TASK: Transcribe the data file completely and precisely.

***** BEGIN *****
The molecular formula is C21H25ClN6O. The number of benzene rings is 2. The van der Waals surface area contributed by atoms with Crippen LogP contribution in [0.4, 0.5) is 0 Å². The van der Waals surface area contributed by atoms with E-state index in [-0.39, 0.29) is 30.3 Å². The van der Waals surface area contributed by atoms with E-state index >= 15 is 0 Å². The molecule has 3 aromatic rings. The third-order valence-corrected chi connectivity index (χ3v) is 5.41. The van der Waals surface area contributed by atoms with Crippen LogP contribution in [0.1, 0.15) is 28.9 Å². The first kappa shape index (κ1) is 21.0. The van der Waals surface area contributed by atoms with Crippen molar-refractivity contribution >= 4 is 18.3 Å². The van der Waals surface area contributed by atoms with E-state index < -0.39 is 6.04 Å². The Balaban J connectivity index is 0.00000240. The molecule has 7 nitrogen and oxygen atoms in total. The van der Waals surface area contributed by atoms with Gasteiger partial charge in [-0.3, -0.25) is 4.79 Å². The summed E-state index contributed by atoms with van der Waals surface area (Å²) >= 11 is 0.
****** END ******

The molecular formula is C21H25ClN6O. The number of benzene rings is 2. The van der Waals surface area contributed by atoms with Crippen LogP contribution in [0.4, 0.5) is 0 Å². The van der Waals surface area contributed by atoms with E-state index in [-0.39, 0.29) is 30.3 Å². The van der Waals surface area contributed by atoms with E-state index >= 15 is 0 Å². The molecule has 3 aromatic rings. The third-order valence-corrected chi connectivity index (χ3v) is 5.41. The van der Waals surface area contributed by atoms with Crippen LogP contribution in [0.1, 0.15) is 28.9 Å². The first kappa shape index (κ1) is 21.0. The van der Waals surface area contributed by atoms with Crippen molar-refractivity contribution >= 4 is 18.3 Å². The van der Waals surface area contributed by atoms with E-state index < -0.39 is 6.04 Å². The Balaban J connectivity index is 0.00000240. The molecule has 7 nitrogen and oxygen atoms in total. The van der Waals surface area contributed by atoms with Gasteiger partial charge in [-0.3, -0.25) is 4.79 Å². The summed E-state index contributed by atoms with van der Waals surface area (Å²) >= 11 is 0.